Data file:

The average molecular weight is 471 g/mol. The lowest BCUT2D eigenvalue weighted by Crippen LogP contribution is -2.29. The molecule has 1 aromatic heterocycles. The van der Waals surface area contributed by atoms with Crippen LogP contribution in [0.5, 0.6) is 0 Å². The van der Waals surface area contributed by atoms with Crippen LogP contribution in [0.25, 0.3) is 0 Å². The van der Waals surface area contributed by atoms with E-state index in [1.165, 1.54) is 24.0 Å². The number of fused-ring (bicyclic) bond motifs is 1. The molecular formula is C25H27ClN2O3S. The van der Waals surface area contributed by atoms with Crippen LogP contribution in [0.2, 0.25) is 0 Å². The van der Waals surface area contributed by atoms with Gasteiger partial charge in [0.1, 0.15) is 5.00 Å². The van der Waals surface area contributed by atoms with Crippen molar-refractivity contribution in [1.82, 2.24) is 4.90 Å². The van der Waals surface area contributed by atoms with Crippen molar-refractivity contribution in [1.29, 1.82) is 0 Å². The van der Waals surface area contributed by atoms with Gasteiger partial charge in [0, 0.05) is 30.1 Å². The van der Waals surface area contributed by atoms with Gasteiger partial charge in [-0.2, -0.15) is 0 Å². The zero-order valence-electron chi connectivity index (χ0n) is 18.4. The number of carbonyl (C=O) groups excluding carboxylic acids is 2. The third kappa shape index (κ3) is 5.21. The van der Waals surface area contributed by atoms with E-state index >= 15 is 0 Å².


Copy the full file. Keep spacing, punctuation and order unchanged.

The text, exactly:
The average molecular weight is 471 g/mol. The lowest BCUT2D eigenvalue weighted by Crippen LogP contribution is -2.29. The molecule has 1 aromatic heterocycles. The van der Waals surface area contributed by atoms with Crippen LogP contribution in [0.5, 0.6) is 0 Å². The van der Waals surface area contributed by atoms with Crippen LogP contribution in [0.25, 0.3) is 0 Å². The van der Waals surface area contributed by atoms with E-state index in [1.165, 1.54) is 24.0 Å². The number of fused-ring (bicyclic) bond motifs is 1. The molecular formula is C25H27ClN2O3S. The van der Waals surface area contributed by atoms with Crippen LogP contribution in [0.2, 0.25) is 0 Å². The van der Waals surface area contributed by atoms with Gasteiger partial charge in [0.1, 0.15) is 5.00 Å². The van der Waals surface area contributed by atoms with Crippen molar-refractivity contribution in [1.82, 2.24) is 4.90 Å². The van der Waals surface area contributed by atoms with Crippen molar-refractivity contribution in [1.29, 1.82) is 0 Å². The van der Waals surface area contributed by atoms with Gasteiger partial charge in [0, 0.05) is 30.1 Å². The van der Waals surface area contributed by atoms with Gasteiger partial charge in [-0.2, -0.15) is 0 Å². The zero-order valence-electron chi connectivity index (χ0n) is 18.4. The number of carbonyl (C=O) groups excluding carboxylic acids is 2. The third kappa shape index (κ3) is 5.21. The van der Waals surface area contributed by atoms with E-state index >= 15 is 0 Å².